Fathers of American Beer: Adolph Coors

Dude looks like Dr. Werner Klopek from The Burbs.

By: Billy BeerSlugger

For our next entry into The Fathers of American Beer saga we profile Adolph Coors, the patriarch of Coors Brewing Co.  For the first time in our series we profile a brewer who is not based in the Western part of the United States, Golden Colorado to be more specific.

It’s not common knowledge that Adolph Coors was actually born Adolph Kuhrs, the name changed to Coors after he immigrated from Germany to New York. Yes, just like every other Father of American Beer, Coors was born in Germany. Breaking the ranks from his peers Schlitz, Busch and Pabst, Coors did not marry into a family and eventually take over the brewery. He and another businessman bought a Tannery (a place where the tanning process is applied to hide to make it leather) in1873 and made it into his Golden Brewery.  In 1880 Coors acquired full control of the brewery and the rest is essentially history.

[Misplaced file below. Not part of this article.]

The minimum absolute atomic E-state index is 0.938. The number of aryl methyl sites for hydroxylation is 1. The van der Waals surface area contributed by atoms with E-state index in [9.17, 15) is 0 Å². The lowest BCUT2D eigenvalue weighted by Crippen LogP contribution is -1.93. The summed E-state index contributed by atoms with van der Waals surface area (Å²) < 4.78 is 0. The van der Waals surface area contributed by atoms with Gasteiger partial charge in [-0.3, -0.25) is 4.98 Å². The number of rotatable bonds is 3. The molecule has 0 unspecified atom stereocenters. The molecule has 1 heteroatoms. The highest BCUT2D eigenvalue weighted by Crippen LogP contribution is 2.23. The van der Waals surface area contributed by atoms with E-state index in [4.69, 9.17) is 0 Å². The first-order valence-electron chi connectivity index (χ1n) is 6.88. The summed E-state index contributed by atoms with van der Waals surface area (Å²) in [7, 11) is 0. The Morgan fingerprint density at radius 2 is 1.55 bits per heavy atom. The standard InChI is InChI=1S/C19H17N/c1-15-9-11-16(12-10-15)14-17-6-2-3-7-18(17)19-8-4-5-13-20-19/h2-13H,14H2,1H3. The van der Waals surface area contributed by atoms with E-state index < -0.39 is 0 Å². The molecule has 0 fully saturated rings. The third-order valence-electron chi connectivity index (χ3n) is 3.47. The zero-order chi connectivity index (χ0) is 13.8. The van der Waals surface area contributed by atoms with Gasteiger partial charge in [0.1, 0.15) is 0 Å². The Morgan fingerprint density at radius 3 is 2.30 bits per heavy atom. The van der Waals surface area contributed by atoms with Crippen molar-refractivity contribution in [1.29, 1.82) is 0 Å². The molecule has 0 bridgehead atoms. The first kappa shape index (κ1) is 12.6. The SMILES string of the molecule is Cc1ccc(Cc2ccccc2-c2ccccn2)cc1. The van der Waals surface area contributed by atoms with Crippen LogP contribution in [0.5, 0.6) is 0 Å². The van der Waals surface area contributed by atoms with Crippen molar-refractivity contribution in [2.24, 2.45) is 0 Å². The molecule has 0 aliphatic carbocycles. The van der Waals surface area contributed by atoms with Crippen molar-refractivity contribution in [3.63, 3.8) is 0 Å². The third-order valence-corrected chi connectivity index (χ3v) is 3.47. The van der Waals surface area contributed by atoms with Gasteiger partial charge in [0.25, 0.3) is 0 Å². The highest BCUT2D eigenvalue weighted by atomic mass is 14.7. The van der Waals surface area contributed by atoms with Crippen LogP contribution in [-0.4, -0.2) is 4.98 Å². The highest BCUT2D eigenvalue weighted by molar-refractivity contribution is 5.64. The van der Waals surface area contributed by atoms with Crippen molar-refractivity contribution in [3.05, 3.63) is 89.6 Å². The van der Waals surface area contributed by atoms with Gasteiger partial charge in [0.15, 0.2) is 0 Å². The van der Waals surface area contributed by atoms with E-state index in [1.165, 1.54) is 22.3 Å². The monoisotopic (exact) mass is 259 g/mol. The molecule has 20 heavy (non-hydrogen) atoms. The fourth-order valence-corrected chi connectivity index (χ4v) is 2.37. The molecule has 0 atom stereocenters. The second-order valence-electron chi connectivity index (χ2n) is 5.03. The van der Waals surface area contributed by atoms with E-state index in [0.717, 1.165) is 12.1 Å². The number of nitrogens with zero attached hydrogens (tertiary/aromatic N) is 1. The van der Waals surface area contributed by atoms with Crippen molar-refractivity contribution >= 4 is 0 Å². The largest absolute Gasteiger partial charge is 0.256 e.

The Golden Brewery was converted to make Malted Milk during Prohibition as well as a de-alcoholized “near beer” called Mannah.  It was Prohibition that may have drove him to his death as he committed suicide in June 1929 by jumping out the a window in his room at the luxurious Cavalier Hotel in Virginia Beach, Virginia.  Four years later Prohibition was repealed.

The Coors lineage had been known as workaholics and it is a testament to how the brewery grew over the years.  The Golden Colorado brewery is the largest on a single site and Coors Brewing Company (after it’s merger with Molson) now makes up the world’s 5th largest brewing company. According to the Coors website, Coors became the first American brewer to use an all-aluminum two-piece beverage can in 1959. Coors currently operates the largest aluminum can producing plant in the world in Golden Colorado, known as the Rocky Mountain Metal Container.

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